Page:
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Int Orthop. 2009 April; 33(2): 413–418.
Published online 2008 August 27. doi:  10.1007/s00264-008-0649-1
PMCID: PMC2899090

Language: English | French

Correlation between synovial fluid and serum IL-1β levels after ACL surgery–preliminary report


The possibility of controlling the harmful intra-articular influence of elevated interleukin (IL)-1β synovial fluid concentration after anterior cruciate ligament (ACL) surgery could be useful. We investigated the correlation between serum and synovial fluid IL-1β levels following ACL reconstruction. We measured IL-1β concentration periodically in three synovial fluid and four serum samples in each of 20 patients receiving either autologous conditioned serum (ACS) containing endogenous anti-inflammatory cytokines including IL-1Ra and several growth factors (group A) or placebo (group B). A decrease in IL-1β synovial fluid concentration appeared to be more pronounced in absolute terms in group A. In eight patients serum IL-1β was detected on the 6th postoperative day. In four of them whose synovial fluid levels were over 10 pg/ml on the 6th postoperative day, serum IL-1β was detected on the 10th postoperative day. The results were different in group B. Correlation between serum and synovial fluid IL-1β appearance persists in patients after ACL surgery and ACS application. This study is an example of ACS influence on the ACL healing process controlling the IL-1β levels on the basis of the serum IL-1β detection.


Le contrôle de l’influence intra-articulaire néfaste de la concentration synoviale en l’IL-1β après chirurgie du croisé antérieur. Matériel et méthode: nous avons analysé les corrélations entre le sérum et le liquide synovial avec dosage des taux de l’IL-1β après la reconstruction du croisé antérieur. Nous avons mesuré la concentration de l’IL-1β de façon périodique avec trois prélèvements synoviaux et 4 dosages sériques chez 20 patients recevant un sérum ACS contenant des cytokines anti-inflammatoires incluant IL-1Ra et les différents facteurs de croissance (Groupe A) ou le Placébo (Groupe B). Résultats: la concentration de l’IL-1β dans le liquide synovial diminue de façon importante dans le groupe A. Chez 8 patients l’IL-1β sérique a été détectée au sixième jour post-opératoire. Pour chacun d’entre-eux le taux d’ IL-1β synovial était supérieur à 10 pg/ml, à la sixième heure post-opératoirel’IL-1β sérique a été détecté au 10ème jour post-opératoire. Les résultats sont très différents dans le groupe B. En conclusion, une corrélation persiste entre les taux sériques et les taux synoviaux de l’IL-1β chez les patients après chirurgie du croisé antérieur. Cette étude est un exemple de l’influence de l’ACS dans le processus de cicatrisation en contrôlant les taux de l’IL-1β et en analysant les taux sériques de celui-ci.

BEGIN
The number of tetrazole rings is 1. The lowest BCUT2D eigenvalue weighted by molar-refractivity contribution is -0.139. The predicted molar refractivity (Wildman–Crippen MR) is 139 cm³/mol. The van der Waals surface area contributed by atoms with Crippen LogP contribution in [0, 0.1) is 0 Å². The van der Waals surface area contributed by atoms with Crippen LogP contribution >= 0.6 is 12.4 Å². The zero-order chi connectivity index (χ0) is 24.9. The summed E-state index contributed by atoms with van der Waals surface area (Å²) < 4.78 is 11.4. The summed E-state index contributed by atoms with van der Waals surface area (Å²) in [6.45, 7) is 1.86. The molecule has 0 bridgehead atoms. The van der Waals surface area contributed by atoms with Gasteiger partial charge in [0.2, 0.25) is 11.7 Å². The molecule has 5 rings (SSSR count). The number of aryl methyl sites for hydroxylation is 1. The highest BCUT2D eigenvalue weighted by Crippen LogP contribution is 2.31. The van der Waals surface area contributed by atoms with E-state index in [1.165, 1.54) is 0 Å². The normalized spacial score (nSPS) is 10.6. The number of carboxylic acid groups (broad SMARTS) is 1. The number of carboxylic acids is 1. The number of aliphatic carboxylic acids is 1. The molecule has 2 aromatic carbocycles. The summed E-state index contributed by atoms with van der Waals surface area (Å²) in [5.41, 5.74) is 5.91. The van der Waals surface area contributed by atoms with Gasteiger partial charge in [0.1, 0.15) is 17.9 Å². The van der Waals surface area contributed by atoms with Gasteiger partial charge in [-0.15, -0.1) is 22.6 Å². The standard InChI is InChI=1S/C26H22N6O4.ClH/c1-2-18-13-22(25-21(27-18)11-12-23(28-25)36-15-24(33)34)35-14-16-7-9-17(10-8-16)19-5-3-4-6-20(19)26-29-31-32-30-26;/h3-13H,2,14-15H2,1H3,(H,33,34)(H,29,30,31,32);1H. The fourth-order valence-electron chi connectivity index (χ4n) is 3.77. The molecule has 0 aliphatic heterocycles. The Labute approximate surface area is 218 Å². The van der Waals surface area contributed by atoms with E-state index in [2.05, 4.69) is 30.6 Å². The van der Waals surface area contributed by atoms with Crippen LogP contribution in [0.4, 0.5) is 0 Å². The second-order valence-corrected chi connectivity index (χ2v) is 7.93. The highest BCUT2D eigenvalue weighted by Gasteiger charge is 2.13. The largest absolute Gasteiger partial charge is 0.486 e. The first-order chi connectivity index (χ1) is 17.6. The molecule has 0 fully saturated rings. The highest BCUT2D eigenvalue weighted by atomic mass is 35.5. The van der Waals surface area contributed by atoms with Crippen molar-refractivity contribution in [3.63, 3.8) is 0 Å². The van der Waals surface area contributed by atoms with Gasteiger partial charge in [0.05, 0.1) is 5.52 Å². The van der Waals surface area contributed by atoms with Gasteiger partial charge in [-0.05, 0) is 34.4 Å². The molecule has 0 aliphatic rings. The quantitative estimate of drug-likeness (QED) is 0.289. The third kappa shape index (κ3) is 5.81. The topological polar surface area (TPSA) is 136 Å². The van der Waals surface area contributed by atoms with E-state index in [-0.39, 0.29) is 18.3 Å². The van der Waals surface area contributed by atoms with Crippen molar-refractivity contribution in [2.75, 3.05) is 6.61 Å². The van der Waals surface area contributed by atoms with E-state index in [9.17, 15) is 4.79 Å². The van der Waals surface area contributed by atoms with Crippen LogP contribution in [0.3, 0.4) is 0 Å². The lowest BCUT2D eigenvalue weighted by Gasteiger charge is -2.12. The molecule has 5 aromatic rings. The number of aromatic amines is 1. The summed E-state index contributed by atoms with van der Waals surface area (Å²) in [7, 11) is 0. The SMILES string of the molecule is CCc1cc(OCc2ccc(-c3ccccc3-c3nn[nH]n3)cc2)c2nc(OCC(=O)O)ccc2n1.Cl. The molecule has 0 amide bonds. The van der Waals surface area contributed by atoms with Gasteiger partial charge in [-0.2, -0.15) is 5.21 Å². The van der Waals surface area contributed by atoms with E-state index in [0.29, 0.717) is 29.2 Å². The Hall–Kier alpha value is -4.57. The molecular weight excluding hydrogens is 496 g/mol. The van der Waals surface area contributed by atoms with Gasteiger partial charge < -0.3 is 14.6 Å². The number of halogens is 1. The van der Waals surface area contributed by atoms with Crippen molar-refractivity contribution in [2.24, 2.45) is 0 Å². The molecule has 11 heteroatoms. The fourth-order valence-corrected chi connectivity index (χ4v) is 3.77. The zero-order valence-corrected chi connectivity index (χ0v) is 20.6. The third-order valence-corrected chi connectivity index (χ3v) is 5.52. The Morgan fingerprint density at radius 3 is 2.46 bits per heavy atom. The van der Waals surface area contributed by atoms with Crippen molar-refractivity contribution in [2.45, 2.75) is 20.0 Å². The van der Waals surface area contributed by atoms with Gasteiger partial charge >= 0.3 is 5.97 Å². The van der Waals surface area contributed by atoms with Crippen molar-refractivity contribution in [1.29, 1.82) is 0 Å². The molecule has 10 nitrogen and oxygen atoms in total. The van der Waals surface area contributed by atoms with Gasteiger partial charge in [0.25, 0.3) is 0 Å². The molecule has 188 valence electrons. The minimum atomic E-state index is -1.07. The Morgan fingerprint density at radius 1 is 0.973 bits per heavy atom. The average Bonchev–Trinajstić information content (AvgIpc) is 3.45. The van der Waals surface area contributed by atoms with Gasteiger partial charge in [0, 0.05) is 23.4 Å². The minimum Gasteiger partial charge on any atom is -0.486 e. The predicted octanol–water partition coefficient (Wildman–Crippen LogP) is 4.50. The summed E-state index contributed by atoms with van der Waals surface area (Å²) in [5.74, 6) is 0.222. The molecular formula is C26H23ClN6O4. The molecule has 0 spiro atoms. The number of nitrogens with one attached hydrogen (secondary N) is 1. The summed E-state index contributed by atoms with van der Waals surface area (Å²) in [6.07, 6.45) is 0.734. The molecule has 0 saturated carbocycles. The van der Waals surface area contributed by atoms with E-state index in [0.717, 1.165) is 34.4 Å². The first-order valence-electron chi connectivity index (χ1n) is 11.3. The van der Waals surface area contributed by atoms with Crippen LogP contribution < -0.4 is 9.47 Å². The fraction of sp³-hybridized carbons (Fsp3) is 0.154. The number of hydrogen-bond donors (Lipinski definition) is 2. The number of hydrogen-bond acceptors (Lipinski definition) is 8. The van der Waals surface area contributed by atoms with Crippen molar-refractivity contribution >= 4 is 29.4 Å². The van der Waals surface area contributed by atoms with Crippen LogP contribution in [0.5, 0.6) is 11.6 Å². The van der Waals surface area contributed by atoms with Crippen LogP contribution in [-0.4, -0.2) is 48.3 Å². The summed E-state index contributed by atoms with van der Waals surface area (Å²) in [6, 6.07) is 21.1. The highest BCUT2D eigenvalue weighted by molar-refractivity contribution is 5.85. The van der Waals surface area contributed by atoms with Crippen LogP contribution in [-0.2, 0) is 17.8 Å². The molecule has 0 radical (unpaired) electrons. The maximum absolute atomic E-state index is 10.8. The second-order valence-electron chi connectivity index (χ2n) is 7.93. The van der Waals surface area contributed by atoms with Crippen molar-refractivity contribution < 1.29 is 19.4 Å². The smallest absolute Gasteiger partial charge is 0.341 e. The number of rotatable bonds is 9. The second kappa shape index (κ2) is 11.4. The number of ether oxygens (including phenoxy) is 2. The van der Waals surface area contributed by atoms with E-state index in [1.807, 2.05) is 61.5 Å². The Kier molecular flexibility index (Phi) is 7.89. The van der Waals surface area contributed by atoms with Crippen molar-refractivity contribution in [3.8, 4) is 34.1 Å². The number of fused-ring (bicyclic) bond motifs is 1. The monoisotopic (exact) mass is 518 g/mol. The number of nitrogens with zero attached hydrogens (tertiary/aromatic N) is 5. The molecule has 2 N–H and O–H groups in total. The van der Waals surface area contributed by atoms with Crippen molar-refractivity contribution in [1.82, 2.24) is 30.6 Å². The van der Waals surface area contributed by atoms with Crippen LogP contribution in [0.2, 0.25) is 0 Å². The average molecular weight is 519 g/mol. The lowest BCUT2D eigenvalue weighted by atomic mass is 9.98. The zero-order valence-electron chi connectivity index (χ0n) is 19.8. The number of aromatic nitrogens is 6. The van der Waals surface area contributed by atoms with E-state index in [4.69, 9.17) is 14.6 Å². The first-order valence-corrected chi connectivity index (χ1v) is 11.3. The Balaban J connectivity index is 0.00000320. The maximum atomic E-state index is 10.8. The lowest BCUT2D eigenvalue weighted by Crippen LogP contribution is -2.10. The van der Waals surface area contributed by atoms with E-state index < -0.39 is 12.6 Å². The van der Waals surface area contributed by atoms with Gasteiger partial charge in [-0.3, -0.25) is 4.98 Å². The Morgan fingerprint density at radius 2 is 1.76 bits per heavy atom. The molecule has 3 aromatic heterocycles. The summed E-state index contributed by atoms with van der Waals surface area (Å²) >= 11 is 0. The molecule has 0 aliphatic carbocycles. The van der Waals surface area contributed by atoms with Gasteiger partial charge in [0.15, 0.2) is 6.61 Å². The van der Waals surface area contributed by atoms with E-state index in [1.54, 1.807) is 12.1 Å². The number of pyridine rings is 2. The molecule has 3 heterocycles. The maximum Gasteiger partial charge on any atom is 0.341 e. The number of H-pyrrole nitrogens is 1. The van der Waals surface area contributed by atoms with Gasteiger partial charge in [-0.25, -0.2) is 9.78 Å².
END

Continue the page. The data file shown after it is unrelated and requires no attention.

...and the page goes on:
A traumatic anterior cruciate ligament (ACL) rupture is a common lesion of the knee joint. ACL reconstruction is an effective method to eliminate the concomitant anterior tibial subluxation of the knee joint [23].

According to the available literature, there are 10–25% of unsuccessful results after an ACL reconstruction due to different possible causes. The postoperative tibial and femoral tunnel widening visible on radiological films is one of the more recent causes. It results in potential higher knee laxity that could be an early sign of a bad postoperative result. Bone resorption and osteolytic processes in this area are the reasons for tunnel widening [24]. There is growing evidence that interleukin-1β (IL-1β) plays an important role in the pathogenesis of bone tunnel enlargement following ACL reconstruction [7, 13, 16].

IL-1α and IL-1β act on the same cell receptors with high affinity. Most of the IL-1 activity found in the body fluids is IL-1β. Almost all cells can produce IL-1β when they are damaged, but macrophages produce the biggest amount of IL-1β as they are probably the best producers of this cytokine. IL-1β initiates immunoreactions during bone remodelling. This process is based on the initiation of bone matrix synthesis by the activation of osteoclasts and the inhibition of osteoblasts. Cameron et al. have shown that the concentrations of proinflammatory cytokines, such as IL-1β, are elevated in the synovial fluid immediately after an ACL injury and continue to be elevated several weeks thereafter [4, 5, 18]. Because of that, IL-1β is a potential target for therapeutic intervention in several inflammatory and autoimmune stages [16, 17, 21].

IL-1 cytokine receptor antagonists (IL-1Ra) are well-known natural inhibitors of IL-1β and play a role as suppressors of IL-1β. IL-1Ra competes with IL-1β for binding to IL-1 receptor type I (IL-1RI) on target cells. Unlike IL-1β, binding of IL-1Ra to IL-1RI prevents the docking of the IL-1 receptor accessory protein (IL-1R AcP) to form the heterotrimeric complex that is necessary for signal transduction and therefore inhibits IL-1β production and their role in immunoreactions. Recent studies have established that IL-1Ra significantly reduces local joint inflammation and bone erosion in patients suffering from rheumatoid arthritis in the worst stages. Many authors have confirmed that there is a natural balance between IL-1β proinflammatory activity and the IL-1Ra ability to block this activity by occupying IL-1β receptors simultaneously [1, 69, 12, 21, 22].